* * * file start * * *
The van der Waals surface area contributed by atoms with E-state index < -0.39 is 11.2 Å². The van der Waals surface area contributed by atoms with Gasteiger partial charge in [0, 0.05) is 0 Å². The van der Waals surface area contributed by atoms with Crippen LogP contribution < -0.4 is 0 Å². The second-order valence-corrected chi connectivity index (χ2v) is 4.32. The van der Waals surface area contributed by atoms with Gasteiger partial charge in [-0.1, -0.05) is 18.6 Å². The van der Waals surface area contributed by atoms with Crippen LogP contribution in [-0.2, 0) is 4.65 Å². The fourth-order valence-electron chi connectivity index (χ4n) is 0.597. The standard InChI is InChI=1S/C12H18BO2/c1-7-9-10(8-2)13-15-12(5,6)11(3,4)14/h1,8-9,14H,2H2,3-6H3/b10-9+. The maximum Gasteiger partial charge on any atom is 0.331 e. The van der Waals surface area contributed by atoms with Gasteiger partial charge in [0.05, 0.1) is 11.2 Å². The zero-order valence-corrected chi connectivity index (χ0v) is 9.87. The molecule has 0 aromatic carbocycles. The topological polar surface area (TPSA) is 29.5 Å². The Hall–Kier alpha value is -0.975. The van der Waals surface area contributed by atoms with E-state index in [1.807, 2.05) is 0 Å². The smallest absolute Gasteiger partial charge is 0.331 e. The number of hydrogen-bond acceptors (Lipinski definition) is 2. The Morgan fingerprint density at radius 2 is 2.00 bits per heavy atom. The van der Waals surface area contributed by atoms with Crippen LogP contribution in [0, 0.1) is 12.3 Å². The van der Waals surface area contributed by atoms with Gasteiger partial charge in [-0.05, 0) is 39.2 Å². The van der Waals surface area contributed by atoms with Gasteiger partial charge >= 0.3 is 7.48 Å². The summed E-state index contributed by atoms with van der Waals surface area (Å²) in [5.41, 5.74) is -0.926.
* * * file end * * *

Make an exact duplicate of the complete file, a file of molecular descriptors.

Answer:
The van der Waals surface area contributed by atoms with E-state index < -0.39 is 11.2 Å². The van der Waals surface area contributed by atoms with Gasteiger partial charge in [0, 0.05) is 0 Å². The van der Waals surface area contributed by atoms with Crippen LogP contribution < -0.4 is 0 Å². The second-order valence-corrected chi connectivity index (χ2v) is 4.32. The van der Waals surface area contributed by atoms with Gasteiger partial charge in [-0.1, -0.05) is 18.6 Å². The van der Waals surface area contributed by atoms with Crippen LogP contribution in [-0.2, 0) is 4.65 Å². The fourth-order valence-electron chi connectivity index (χ4n) is 0.597. The standard InChI is InChI=1S/C12H18BO2/c1-7-9-10(8-2)13-15-12(5,6)11(3,4)14/h1,8-9,14H,2H2,3-6H3/b10-9+. The maximum Gasteiger partial charge on any atom is 0.331 e. The van der Waals surface area contributed by atoms with Gasteiger partial charge in [0.05, 0.1) is 11.2 Å². The zero-order valence-corrected chi connectivity index (χ0v) is 9.87. The molecule has 0 aromatic carbocycles. The topological polar surface area (TPSA) is 29.5 Å². The Hall–Kier alpha value is -0.975. The van der Waals surface area contributed by atoms with E-state index in [1.807, 2.05) is 0 Å². The smallest absolute Gasteiger partial charge is 0.331 e. The number of hydrogen-bond acceptors (Lipinski definition) is 2. The Morgan fingerprint density at radius 2 is 2.00 bits per heavy atom. The van der Waals surface area contributed by atoms with Crippen LogP contribution in [0, 0.1) is 12.3 Å². The van der Waals surface area contributed by atoms with Gasteiger partial charge in [-0.05, 0) is 39.2 Å². The van der Waals surface area contributed by atoms with Gasteiger partial charge >= 0.3 is 7.48 Å². The summed E-state index contributed by atoms with van der Waals surface area (Å²) in [5.41, 5.74) is -0.926.